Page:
I think people have the conservative half backwards. Conservatives would like to have government provide all these services for them if government was actually willing to do them. It's government whose proven it doesn't want to provide the services. The government has been increasing the percentage of toll roads, and libertarians as well as everyone else have had no say in it. As the government diminishes a number of its services it hasn't diminished our tax bill proportionally. In fact they keep raising taxes for services which they diminish. We're continually charged for services which are provided in poorer and poorer quality so we say, rhetorically, why not just take away the government's responsibility from these altogether; then they wont have an excuse to keep robbing us.

If government can't profit from charging people $30 a pop + gift shop sales, to enter a parking lot and stare at a canyon, I dont see how a case can ever be made in their favor. What kind of management are people thinking gets national parks 11,000,000,000 in debt?
     
besson3c  (op)
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Jun 11, 2016, 12:41 PM
 
Originally Posted by el chupacabra View Post
In his national parks example where the government is selling pieces of the parks & "naming rights" to the private sector to pay off the park's debts; He acts like the private sector is the bad guy. The government's the one selling it off... Shouldn't this be an eye opener to the pro government crowd what an absolute failure government generally is? How the hell does a freaking for profit forest........... that collects money... go into debt? It's a forest, it was doing just fine before private sector companies came in, bought the land, & donated it to the government to manage long ago.

I don't look at it this way.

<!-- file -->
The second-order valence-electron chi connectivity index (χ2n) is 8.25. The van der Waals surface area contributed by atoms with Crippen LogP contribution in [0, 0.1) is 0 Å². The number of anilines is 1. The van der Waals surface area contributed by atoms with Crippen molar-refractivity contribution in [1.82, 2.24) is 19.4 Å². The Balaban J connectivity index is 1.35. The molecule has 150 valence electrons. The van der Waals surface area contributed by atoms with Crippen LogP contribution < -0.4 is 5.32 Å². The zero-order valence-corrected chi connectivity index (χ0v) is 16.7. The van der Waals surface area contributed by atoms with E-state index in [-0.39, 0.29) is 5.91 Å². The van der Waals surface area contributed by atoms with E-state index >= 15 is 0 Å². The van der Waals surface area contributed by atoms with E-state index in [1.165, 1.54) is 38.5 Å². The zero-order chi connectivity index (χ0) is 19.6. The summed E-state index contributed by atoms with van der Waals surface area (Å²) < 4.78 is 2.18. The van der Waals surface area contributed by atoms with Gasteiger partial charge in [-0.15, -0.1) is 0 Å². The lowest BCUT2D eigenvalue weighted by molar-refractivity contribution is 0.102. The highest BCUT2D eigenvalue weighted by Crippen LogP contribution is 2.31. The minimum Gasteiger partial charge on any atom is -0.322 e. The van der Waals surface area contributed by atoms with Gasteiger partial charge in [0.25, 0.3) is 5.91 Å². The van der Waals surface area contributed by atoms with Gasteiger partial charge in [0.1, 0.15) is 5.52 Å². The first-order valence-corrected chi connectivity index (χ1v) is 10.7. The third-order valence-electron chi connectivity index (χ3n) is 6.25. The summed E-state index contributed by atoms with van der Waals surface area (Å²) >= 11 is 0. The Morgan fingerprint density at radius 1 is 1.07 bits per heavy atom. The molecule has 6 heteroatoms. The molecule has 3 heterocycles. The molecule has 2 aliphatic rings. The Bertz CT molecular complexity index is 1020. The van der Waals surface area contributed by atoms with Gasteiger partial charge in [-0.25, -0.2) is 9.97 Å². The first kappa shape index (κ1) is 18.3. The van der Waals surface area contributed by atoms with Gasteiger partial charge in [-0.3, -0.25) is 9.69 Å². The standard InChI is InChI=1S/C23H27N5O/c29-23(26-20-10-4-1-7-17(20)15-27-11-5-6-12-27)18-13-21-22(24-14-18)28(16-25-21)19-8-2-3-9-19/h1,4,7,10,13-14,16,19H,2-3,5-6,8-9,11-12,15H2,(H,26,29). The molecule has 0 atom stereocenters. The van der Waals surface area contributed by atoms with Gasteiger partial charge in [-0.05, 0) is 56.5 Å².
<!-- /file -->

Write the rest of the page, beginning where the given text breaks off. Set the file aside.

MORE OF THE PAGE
Big corporation and big government, as things stand today in this country, are basically the same. That is, politicians are either in the process of being brought into a monied power center, or are already there. In both cases, their interests are the same: money/power.

I think the modern Libertarian economic perspective is mostly misguided. This notion of us having complete freedom with more privatization is a myth for many of the reasons Maher cites here: capitalism swallows up stuff.

You know what could make the Libertarian economic perspective work? Putting more power in the hands of decentralized labor unions. The unions have become practically a dirty word because of their own corruption and collusion with monied interests, but anything is only as good as the people involved. There is nothing inherently wrong with labor unions and shifting power this way.

There will always be power centers in the form of money, and our representative democracy is itself an acknowledgement that we will assign power to those that represent us, but I think we have lost sight of just how out-of-hand our current power centers have gotten. The Libertarian economic perspective seems like a way of almost doubling down on this.

I just know that as I write this there is a lot of knee jerk thinking about how government isn't the answer. I have clearly acknowledged, I think, that the current breed of government where there is little to differentiate government from corporate power centers is not the answer. However, if we can find ways to stimulate more diverse representation for your everyday person in some form: whether this is labor unions, public, or private sector, I think there is nothing inherently wrong with the government being a part of this equation so long as they fulfill this criteria.